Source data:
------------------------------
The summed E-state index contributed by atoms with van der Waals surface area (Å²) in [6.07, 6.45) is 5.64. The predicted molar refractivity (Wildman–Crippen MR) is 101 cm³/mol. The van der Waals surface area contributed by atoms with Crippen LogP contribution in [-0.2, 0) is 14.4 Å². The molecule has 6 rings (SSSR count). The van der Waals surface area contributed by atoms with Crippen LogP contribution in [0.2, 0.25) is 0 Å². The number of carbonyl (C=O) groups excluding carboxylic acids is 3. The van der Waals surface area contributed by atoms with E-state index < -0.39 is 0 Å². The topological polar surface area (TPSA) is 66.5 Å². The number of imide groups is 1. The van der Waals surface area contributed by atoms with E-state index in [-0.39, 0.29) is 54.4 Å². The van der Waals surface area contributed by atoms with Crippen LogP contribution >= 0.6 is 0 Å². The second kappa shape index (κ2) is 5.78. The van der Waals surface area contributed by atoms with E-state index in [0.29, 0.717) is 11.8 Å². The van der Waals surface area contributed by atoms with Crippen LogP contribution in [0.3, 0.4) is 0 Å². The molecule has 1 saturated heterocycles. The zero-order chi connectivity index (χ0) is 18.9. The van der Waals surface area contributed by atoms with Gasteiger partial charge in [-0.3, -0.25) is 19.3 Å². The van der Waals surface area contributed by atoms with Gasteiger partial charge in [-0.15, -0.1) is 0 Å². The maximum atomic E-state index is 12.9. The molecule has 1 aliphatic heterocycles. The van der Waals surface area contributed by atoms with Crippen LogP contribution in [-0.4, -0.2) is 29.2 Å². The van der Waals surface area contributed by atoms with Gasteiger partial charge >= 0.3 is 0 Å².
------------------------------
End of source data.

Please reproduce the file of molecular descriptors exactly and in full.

The summed E-state index contributed by atoms with van der Waals surface area (Å²) in [6.07, 6.45) is 5.64. The predicted molar refractivity (Wildman–Crippen MR) is 101 cm³/mol. The van der Waals surface area contributed by atoms with Crippen LogP contribution in [-0.2, 0) is 14.4 Å². The molecule has 6 rings (SSSR count). The van der Waals surface area contributed by atoms with Crippen LogP contribution in [0.2, 0.25) is 0 Å². The number of carbonyl (C=O) groups excluding carboxylic acids is 3. The van der Waals surface area contributed by atoms with E-state index < -0.39 is 0 Å². The topological polar surface area (TPSA) is 66.5 Å². The number of imide groups is 1. The van der Waals surface area contributed by atoms with E-state index in [-0.39, 0.29) is 54.4 Å². The van der Waals surface area contributed by atoms with Crippen LogP contribution >= 0.6 is 0 Å². The second kappa shape index (κ2) is 5.78. The van der Waals surface area contributed by atoms with E-state index in [0.29, 0.717) is 11.8 Å². The van der Waals surface area contributed by atoms with Crippen LogP contribution in [0.3, 0.4) is 0 Å². The molecule has 1 saturated heterocycles. The zero-order chi connectivity index (χ0) is 18.9. The van der Waals surface area contributed by atoms with Gasteiger partial charge in [-0.3, -0.25) is 19.3 Å². The van der Waals surface area contributed by atoms with Gasteiger partial charge in [-0.15, -0.1) is 0 Å². The maximum atomic E-state index is 12.9. The molecule has 1 aliphatic heterocycles. The van der Waals surface area contributed by atoms with Crippen LogP contribution in [-0.4, -0.2) is 29.2 Å². The van der Waals surface area contributed by atoms with Gasteiger partial charge >= 0.3 is 0 Å².